Reddit has raised $200 million in new funding — cash the 12-year-old discussion site plans to use to modernize its user experience — giving it a valuation of $1.8 billion.

The funding, first reported by Recode, comes from investors including Andreessen Horowitz, Coatue Management, Fidelity, Sequoia Capital, and Vy Capital.

Condé Nast acquired Reddit in 2006 before spinning it off in 2011. Advance Publications, Conde Nast’s parent company, remains Reddit’s majority shareholder; Advance didn’t participate in the latest round of funding.

Reddit had 48 million U.S. unique monthly visitors in May 2017, which made it the 64th most popular website in the States, according to comScore. Globally, Reddit claims to have some 300 million monthly users.

The privately held company doesn’t disclose financial info. Two years ago, Reddit said it had generated just $8.3 million in advertising revenue. Last month, Reddit announced an effort to launch video ads — and recently initiated a test for user-uploaded video — and also plans to insert ads into the site’s discussions feeds.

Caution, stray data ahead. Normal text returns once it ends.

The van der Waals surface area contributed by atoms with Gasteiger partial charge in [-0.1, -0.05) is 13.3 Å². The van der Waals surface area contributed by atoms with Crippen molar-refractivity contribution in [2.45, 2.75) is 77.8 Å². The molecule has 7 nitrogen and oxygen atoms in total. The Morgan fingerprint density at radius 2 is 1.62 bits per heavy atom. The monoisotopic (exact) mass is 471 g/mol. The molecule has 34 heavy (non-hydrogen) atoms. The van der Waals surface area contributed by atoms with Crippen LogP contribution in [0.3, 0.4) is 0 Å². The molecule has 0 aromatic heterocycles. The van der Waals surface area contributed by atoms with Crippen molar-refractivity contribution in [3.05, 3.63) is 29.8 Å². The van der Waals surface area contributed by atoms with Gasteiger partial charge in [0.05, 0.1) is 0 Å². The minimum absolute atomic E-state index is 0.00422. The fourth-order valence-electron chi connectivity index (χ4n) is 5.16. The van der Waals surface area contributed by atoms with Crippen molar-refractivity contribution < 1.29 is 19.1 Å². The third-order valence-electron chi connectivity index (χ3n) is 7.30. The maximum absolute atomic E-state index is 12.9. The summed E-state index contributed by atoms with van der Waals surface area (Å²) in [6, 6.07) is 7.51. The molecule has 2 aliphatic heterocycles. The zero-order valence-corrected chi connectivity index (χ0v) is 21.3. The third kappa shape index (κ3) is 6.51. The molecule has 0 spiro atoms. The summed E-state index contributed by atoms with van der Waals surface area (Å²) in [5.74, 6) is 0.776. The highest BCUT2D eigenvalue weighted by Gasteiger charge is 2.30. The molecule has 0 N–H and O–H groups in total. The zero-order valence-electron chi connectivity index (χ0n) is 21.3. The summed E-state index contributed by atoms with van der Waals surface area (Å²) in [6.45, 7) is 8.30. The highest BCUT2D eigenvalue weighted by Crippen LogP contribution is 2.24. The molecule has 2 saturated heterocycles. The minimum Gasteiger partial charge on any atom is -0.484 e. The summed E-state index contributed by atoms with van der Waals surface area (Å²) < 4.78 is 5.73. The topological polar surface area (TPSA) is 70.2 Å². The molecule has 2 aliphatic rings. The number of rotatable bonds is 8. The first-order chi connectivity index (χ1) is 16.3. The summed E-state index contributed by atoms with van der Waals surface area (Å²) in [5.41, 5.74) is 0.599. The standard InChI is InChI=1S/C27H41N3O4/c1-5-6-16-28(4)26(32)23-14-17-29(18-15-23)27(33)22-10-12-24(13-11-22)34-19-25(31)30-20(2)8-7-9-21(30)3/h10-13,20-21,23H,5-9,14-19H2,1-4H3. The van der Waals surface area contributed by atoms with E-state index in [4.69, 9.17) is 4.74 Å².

The active chat site has a reputation for freewheeling — and sometimes controversial — discussion threads. In 2015, the self-proclaimed “front page of the internet” enacted a new policy banning illegal speech, harassment and bullying, a step that included shutting down several blatantly racist subreddit boards. Here’s its mission statement: “On Reddit, users can be themselves, learn about the world around them, and be entertained by the content created and shared by our global community.”

Reddit was founded in 2005 by Alexis Ohanian and Steve Huffman, who currently serves as CEO. Huffman stepped into the chief exec spot after interim CEO Ellen Pao resigned, prompted by a virulent backlash among vocal Reddit users angry that she fired the company’s high-profile communications director.